How Do I Set Up Indoor Antenna for Digital Service?
By Chris Moore
Indoor antennas can be used to receive digital TV just like analog. You can use an analog antenna and TV, provided you have a converter box, but a digital antenna works better. With the full-time conversion to digital TV, most stations are now digitally transmitting on both the VHF and UHF bandwidth, so you need an antenna that picks up both. In most cases, once you set up an antenna for digital service, you won't need to do all the adjusting as you did with analog TV.
Pick a spot where the antenna will be secure and where you get the best coverage. Like analog antennas, a digital antenna works better the higher you can place it.
Know the distance between your home and the TV towers broadcasting in your area. If you are within 20 miles of the towers, your antenna should pick up the stations with no problem.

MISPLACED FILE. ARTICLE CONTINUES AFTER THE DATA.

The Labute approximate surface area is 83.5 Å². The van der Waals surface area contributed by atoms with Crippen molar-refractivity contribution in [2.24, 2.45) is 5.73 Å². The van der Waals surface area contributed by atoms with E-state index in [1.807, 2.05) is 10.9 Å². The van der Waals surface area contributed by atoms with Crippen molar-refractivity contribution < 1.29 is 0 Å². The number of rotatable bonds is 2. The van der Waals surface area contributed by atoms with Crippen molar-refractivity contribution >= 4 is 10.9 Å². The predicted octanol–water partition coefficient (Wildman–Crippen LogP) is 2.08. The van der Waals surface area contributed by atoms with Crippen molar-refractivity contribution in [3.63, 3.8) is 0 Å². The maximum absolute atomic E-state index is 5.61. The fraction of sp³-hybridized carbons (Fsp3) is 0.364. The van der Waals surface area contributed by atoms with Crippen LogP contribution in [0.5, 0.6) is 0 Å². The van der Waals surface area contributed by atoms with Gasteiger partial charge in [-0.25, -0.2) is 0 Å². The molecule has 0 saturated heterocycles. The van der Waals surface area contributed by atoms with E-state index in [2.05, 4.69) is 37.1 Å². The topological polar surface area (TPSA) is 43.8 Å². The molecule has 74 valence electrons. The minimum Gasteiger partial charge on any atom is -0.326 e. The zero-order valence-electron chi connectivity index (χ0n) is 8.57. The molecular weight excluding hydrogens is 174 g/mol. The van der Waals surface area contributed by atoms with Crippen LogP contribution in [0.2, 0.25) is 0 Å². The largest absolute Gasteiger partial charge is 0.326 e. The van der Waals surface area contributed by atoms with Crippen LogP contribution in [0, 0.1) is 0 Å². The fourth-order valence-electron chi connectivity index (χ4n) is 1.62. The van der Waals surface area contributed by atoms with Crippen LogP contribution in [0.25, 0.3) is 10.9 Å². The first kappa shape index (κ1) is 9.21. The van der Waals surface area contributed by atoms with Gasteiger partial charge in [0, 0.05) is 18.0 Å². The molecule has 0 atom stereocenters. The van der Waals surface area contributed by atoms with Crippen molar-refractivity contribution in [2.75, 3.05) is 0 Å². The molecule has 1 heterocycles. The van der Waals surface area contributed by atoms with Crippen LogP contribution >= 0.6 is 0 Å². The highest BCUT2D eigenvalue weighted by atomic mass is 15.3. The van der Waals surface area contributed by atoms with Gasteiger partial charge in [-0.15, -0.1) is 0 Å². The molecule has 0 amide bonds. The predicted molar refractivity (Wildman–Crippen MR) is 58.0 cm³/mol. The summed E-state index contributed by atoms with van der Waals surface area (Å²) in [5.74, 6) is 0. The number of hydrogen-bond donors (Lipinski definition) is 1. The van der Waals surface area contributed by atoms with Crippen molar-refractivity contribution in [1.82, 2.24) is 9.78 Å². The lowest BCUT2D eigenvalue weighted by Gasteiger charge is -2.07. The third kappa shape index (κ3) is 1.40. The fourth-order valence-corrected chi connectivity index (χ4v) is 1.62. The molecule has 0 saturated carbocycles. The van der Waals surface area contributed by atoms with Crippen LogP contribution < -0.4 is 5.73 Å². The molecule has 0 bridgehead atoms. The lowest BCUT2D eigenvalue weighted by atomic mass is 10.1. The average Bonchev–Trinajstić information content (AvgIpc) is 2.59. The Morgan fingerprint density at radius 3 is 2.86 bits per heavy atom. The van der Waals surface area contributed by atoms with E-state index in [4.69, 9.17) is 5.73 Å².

Keep all other wires and cables as far away from the antenna as possible. The close proximity of other cables can interfere with the reception.
Connect the antenna to the TV set through the coaxial port; if the antenna doesn't have its own cable, connect it with a length of RG6 coaxial cable. If you're using an analog TV, connect the antenna to a digital converter and the converter to the TV.
Turn on the TV and use the remote to go to the menu and find the channel scan option--this is standard on all HD or other digital TVs. With this option, the TV will use the antenna to scan the airwaves and program the available channels into its memory.
- Some antennas, especially flat digital ones, may have a type of hook on them that will allow you to mount the antenna on a wall with a thumbtack.
- Use the other ports on the TV (RCA, S-video...) to connect any other devices to the television so they won't interfere with the antenna's reception. If you must use the coaxial port on another device, use a coaxial splitter to separate the antenna and the second device.
Chris Moore has been contributing to eHow since 2007 and is a member of the DFW Writers' Workshop. He received a Bachelor of Arts in journalism from the University of Texas-Arlington.